The game is available on iPad, Mac and Windows, with my comments based on the Windows version. There appears to be the typical disconnect in price between Mac/Windows and iOS variants thanks to the horrendous race to the bottom that is the AppStore. If anything the cost of the Mac and PC version could be to offset not only the low iOS price, but also the big chunk Apple screws its market contributors out of. The Mac and Windows versions are available from their website, with payment being handled through Paypal. In all the game cost me close enough to £5, which all things considered isn’t too bad (for perspective I spent £4 on biscuits the other day, although it was a lot of biscuits). With a good keyboard the control scheme is satisfying on the PC and manages well to port and adapt a control method evidently built with touch-controls in mind. The game seems that it would work equally well on the iPad, if not better as it would only be enhanced by the convenience of portability.
The system specs for the Windows version are not exactly demanding, so that’s not going to be a significant issue, if it can play video well then it should handle the game well. The Mac version requires a minimum of OSX Snow Leopard. An Android port is not available but would be a very sensible move and would open up the touch variant of the game to a whole new and ever growing tablet market.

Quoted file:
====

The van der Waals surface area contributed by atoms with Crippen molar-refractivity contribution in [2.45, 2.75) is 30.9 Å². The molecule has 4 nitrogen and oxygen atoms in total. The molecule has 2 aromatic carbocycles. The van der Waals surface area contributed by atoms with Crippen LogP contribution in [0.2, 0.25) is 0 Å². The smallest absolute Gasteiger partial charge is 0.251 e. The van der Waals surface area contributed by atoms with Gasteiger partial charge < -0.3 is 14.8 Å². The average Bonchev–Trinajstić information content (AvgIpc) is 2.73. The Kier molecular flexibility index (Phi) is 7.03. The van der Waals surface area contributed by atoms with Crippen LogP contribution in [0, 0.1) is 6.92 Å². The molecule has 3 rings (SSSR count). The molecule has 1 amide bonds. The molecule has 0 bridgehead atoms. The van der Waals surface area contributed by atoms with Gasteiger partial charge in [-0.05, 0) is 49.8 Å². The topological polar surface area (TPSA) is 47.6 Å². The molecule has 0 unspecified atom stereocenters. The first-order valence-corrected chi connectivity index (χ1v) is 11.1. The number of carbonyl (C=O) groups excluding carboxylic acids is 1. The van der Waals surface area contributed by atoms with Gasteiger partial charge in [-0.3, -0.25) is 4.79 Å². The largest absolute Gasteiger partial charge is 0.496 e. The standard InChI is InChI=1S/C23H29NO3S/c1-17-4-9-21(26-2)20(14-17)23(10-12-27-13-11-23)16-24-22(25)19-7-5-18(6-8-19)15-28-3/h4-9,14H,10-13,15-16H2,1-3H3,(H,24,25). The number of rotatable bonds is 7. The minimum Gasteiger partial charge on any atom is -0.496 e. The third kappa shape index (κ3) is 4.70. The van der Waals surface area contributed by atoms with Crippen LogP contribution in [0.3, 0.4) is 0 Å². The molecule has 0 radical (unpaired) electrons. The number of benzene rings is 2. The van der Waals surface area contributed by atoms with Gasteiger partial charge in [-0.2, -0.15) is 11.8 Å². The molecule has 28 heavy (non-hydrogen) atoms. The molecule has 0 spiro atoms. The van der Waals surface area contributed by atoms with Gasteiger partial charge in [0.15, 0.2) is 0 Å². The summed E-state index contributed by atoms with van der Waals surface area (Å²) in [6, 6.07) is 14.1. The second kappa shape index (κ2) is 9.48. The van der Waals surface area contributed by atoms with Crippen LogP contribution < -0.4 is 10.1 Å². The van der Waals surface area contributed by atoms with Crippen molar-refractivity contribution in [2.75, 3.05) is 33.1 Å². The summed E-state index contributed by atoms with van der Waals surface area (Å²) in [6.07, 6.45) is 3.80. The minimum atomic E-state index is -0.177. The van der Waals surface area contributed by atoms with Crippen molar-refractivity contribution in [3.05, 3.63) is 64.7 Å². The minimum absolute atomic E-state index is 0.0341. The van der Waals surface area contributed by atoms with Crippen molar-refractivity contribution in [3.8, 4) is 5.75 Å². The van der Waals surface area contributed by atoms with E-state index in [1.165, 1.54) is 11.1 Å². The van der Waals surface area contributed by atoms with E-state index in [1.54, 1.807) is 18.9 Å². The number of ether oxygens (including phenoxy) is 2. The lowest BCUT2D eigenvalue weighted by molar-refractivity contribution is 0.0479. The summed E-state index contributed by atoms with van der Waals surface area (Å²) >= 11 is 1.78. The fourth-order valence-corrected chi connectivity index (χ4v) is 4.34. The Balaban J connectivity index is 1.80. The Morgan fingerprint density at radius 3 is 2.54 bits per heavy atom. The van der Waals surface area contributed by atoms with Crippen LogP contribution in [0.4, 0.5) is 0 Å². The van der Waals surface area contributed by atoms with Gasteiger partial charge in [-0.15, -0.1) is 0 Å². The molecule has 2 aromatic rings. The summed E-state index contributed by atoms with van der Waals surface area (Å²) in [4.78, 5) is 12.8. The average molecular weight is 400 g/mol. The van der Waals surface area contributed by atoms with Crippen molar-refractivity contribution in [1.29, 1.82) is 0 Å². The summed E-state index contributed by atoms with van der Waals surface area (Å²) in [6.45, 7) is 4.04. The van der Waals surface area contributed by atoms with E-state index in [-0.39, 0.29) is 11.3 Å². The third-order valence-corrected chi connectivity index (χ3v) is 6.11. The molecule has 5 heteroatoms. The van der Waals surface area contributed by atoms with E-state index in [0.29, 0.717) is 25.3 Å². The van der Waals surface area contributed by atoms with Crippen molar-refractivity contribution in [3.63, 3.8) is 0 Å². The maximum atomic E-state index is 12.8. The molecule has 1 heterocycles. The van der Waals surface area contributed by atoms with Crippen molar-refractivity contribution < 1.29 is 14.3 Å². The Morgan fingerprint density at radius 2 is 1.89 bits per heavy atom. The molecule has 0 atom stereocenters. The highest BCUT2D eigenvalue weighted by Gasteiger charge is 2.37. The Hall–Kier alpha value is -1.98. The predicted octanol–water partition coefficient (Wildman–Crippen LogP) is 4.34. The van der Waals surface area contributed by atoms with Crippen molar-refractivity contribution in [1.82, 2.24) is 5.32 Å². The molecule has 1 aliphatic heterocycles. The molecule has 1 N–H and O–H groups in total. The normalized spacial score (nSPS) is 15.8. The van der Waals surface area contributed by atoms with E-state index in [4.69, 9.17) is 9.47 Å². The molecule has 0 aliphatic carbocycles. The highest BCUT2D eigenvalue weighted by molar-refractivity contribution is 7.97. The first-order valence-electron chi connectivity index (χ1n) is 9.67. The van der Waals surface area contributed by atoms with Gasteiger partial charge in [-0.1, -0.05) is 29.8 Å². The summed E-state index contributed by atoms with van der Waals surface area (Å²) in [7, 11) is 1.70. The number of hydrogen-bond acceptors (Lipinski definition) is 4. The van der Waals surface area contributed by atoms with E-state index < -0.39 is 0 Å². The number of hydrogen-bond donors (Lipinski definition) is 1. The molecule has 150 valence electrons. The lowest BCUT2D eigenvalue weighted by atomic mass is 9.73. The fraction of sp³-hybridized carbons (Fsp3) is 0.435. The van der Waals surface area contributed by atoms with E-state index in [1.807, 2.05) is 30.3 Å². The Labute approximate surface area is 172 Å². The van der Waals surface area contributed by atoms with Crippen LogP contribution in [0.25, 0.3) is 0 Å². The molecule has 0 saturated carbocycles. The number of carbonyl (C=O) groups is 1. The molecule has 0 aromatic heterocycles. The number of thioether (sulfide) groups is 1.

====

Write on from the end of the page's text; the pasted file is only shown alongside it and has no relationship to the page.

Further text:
A small note that seems worth mentioning, the Paypal defaults to Italian (had to use Google Translate to find the Italian for United Kingdom) and the installer also appears to be in Italian. That seems to be the limit of the language variation and wouldn’t have been a problem if the first installer I downloaded hadn’t corrupted and left me with an Italian error message. So make sure the download is complete and the file sizes match. In fact corrupt, failing and slow downloads appeared to be a consistent issue on downloading the actual game.
In conclusion, the initial impression that the game’s promotional material gave wasn’t great and had me skeptical from the get-go, however after playing the game it turned out to be a satisfying experience. Whilst I can’t see myself mono-gaming Stay Dead anytime soon I can certainly see me getting my money’s worth from it. A pleasant surprise, so try the demo.